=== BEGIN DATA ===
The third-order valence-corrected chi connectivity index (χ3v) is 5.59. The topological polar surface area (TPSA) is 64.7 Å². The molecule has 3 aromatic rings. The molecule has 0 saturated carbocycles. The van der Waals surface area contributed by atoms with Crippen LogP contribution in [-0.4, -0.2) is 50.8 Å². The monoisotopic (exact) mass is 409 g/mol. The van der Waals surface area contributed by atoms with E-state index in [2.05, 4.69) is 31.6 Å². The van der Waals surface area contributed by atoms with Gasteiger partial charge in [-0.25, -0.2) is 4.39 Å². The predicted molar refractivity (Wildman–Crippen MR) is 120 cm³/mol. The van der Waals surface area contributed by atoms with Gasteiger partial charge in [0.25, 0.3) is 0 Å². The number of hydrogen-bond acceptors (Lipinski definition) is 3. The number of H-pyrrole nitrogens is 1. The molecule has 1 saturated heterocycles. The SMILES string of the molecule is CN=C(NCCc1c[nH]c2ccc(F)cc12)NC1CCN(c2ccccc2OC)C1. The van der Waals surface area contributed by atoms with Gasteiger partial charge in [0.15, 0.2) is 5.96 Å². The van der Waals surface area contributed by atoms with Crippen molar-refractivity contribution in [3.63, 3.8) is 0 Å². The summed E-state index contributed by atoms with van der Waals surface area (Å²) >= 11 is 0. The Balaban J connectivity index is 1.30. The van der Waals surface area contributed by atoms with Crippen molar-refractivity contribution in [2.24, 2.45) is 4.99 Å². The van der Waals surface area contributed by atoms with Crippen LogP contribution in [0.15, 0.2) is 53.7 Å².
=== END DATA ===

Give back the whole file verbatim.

The third-order valence-corrected chi connectivity index (χ3v) is 5.59. The topological polar surface area (TPSA) is 64.7 Å². The molecule has 3 aromatic rings. The molecule has 0 saturated carbocycles. The van der Waals surface area contributed by atoms with Crippen LogP contribution in [-0.4, -0.2) is 50.8 Å². The monoisotopic (exact) mass is 409 g/mol. The van der Waals surface area contributed by atoms with E-state index in [2.05, 4.69) is 31.6 Å². The van der Waals surface area contributed by atoms with Gasteiger partial charge in [-0.25, -0.2) is 4.39 Å². The predicted molar refractivity (Wildman–Crippen MR) is 120 cm³/mol. The van der Waals surface area contributed by atoms with Gasteiger partial charge in [0.25, 0.3) is 0 Å². The number of hydrogen-bond acceptors (Lipinski definition) is 3. The number of H-pyrrole nitrogens is 1. The molecule has 1 saturated heterocycles. The SMILES string of the molecule is CN=C(NCCc1c[nH]c2ccc(F)cc12)NC1CCN(c2ccccc2OC)C1. The van der Waals surface area contributed by atoms with Gasteiger partial charge in [0.15, 0.2) is 5.96 Å². The van der Waals surface area contributed by atoms with Crippen molar-refractivity contribution in [3.63, 3.8) is 0 Å². The summed E-state index contributed by atoms with van der Waals surface area (Å²) >= 11 is 0. The Balaban J connectivity index is 1.30. The van der Waals surface area contributed by atoms with Crippen molar-refractivity contribution in [2.24, 2.45) is 4.99 Å². The van der Waals surface area contributed by atoms with Crippen LogP contribution in [0.15, 0.2) is 53.7 Å².